For years, both Mac and Linux users have taken advantage of virtual desktops that let you create multiple desktop work spaces on your PC. Finally, Microsoft is getting into the game by adding this feature into Windows 10. But the truth is, Windows has supported this capability for some time—Microsoft just never enabled it by default. So how do you get multiple desktops? All it takes is a small download from a Microsoft site.
There are many reasons you might want to use multiple desktops on a single computer. If you don’t have a multi-monitor set-up, for example, you can use multiple desktops to keep organized. You could have one desktop set-up with productivity apps, and a second with entertainment such as a music player. You may even prefer to have your email open on its own desktop to stop yourself from reacting to every message that hits your inbox.
How to go multi-desktop
First, download Sysinternals Desktops v2.0 directly from Microsoft’s TechNet site. This will download a ZIP file to your PC. Open that ZIP folder, extract the EXE file, and then double-click it to fire up the program. Before you double-click, however, I’d recommend stashing the EXE file in your Documents folder or somewhere similar. Your system will look for that EXE file wherever you store it every time it tries to start up the program.
During Desktops’ initial start-up, you will be prompted to decide on the hotkeys you’d like to use for switching between desktops. In that same window I’d also advise clicking the Run automatically at logon box so that Desktops fires up every time you boot your PC.
As for the hotkeys, personally I stuck with the defaults of Alt plus numbers 1,2,3,4 for each desktop—the app supports four desktops, the standard on Mac and Linux. (Windows 10 will support unlimited virtual desktops.) You can also switch by clicking on the Desktops icon in your system tray.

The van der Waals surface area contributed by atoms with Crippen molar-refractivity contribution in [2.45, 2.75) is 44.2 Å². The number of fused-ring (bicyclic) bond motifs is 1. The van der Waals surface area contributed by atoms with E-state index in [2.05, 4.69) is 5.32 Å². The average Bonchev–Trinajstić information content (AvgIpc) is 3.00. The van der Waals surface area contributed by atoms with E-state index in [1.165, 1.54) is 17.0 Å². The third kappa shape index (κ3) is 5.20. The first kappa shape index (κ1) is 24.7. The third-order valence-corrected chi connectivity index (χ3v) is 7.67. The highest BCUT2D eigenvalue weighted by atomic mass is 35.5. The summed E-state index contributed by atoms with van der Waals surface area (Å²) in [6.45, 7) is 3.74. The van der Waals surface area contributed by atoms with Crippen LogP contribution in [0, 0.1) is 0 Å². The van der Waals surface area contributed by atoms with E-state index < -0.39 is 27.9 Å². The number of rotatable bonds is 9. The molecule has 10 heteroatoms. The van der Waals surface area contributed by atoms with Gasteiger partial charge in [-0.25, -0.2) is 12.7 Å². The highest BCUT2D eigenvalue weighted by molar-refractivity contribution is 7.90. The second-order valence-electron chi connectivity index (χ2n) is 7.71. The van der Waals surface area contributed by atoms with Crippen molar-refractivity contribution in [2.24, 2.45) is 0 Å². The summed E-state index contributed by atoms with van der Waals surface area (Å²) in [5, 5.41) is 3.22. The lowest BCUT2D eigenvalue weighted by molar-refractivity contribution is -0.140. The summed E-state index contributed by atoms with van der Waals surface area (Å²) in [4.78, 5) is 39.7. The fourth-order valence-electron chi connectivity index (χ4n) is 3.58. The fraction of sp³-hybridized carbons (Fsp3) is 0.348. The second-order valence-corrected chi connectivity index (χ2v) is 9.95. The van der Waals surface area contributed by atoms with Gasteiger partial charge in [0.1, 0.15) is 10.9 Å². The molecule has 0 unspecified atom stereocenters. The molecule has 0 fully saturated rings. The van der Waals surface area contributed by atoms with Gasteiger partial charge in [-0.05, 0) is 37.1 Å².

That’s about all there is to installing Desktops. Keep in mind this is a very basic program. There are no animations to signal that you’ve switched between desktops. You can’t drag-and-drop windows from one desktop to the next. The program also won’t remember what you had open on each desktop once you shut down.
You may also find that switching between desktops is a little slow the first time you do it, as it takes a second for each desktop to be created. Once it’s running, however, switching between multiple desktops is very smooth.
It’s basic, but Desktops just works on any PC running XP or higher. If you’re looking for something with more features and tweaks, check out Dexpot, a popular third-party multi-desktop solution. It’s also free for private use.
Ian is an independent writer based in Israel who has never met a tech subject he didn't like. He primarily covers Windows, PC and gaming hardware, video and music streaming services, social networks, and browsers. When he's not covering the news he's working on how-to tips for PC users, or tuning his eGPU setup.